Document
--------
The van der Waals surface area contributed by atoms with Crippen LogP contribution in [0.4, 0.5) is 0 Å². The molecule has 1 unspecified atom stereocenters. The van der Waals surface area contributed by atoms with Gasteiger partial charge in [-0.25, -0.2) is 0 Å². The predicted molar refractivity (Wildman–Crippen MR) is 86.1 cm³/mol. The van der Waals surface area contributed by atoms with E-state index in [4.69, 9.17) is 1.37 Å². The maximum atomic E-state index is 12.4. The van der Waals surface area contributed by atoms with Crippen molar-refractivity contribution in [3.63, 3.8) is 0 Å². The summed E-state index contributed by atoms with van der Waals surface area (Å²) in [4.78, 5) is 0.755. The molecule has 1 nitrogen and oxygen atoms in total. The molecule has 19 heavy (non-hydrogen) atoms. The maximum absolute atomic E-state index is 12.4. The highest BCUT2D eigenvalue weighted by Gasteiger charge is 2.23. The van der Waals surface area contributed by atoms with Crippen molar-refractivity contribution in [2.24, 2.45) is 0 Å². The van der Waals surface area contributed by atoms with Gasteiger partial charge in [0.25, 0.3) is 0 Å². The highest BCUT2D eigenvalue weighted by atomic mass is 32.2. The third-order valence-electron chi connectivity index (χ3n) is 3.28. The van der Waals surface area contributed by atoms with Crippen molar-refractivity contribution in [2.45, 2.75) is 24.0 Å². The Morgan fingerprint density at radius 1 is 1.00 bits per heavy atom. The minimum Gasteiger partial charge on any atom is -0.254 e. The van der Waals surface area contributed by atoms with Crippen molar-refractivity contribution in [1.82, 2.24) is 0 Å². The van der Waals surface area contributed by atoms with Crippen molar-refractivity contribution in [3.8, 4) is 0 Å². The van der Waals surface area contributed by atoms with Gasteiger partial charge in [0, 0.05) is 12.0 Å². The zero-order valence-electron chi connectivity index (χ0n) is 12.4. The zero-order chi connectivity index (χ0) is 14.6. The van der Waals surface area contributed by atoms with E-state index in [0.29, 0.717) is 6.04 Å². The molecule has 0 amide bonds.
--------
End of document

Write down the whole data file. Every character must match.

The van der Waals surface area contributed by atoms with Crippen LogP contribution in [0.4, 0.5) is 0 Å². The molecule has 1 unspecified atom stereocenters. The van der Waals surface area contributed by atoms with Gasteiger partial charge in [-0.25, -0.2) is 0 Å². The predicted molar refractivity (Wildman–Crippen MR) is 86.1 cm³/mol. The van der Waals surface area contributed by atoms with E-state index in [4.69, 9.17) is 1.37 Å². The maximum atomic E-state index is 12.4. The van der Waals surface area contributed by atoms with Crippen molar-refractivity contribution in [3.63, 3.8) is 0 Å². The summed E-state index contributed by atoms with van der Waals surface area (Å²) in [4.78, 5) is 0.755. The molecule has 1 nitrogen and oxygen atoms in total. The molecule has 19 heavy (non-hydrogen) atoms. The maximum absolute atomic E-state index is 12.4. The highest BCUT2D eigenvalue weighted by Gasteiger charge is 2.23. The van der Waals surface area contributed by atoms with Crippen molar-refractivity contribution in [2.24, 2.45) is 0 Å². The van der Waals surface area contributed by atoms with Gasteiger partial charge in [0.25, 0.3) is 0 Å². The highest BCUT2D eigenvalue weighted by atomic mass is 32.2. The third-order valence-electron chi connectivity index (χ3n) is 3.28. The van der Waals surface area contributed by atoms with Crippen molar-refractivity contribution in [2.45, 2.75) is 24.0 Å². The Morgan fingerprint density at radius 1 is 1.00 bits per heavy atom. The minimum Gasteiger partial charge on any atom is -0.254 e. The van der Waals surface area contributed by atoms with Crippen molar-refractivity contribution in [1.82, 2.24) is 0 Å². The van der Waals surface area contributed by atoms with Crippen molar-refractivity contribution in [3.8, 4) is 0 Å². The van der Waals surface area contributed by atoms with Gasteiger partial charge in [0, 0.05) is 12.0 Å². The zero-order valence-electron chi connectivity index (χ0n) is 12.4. The zero-order chi connectivity index (χ0) is 14.6. The van der Waals surface area contributed by atoms with E-state index in [0.29, 0.717) is 6.04 Å². The molecule has 0 amide bonds.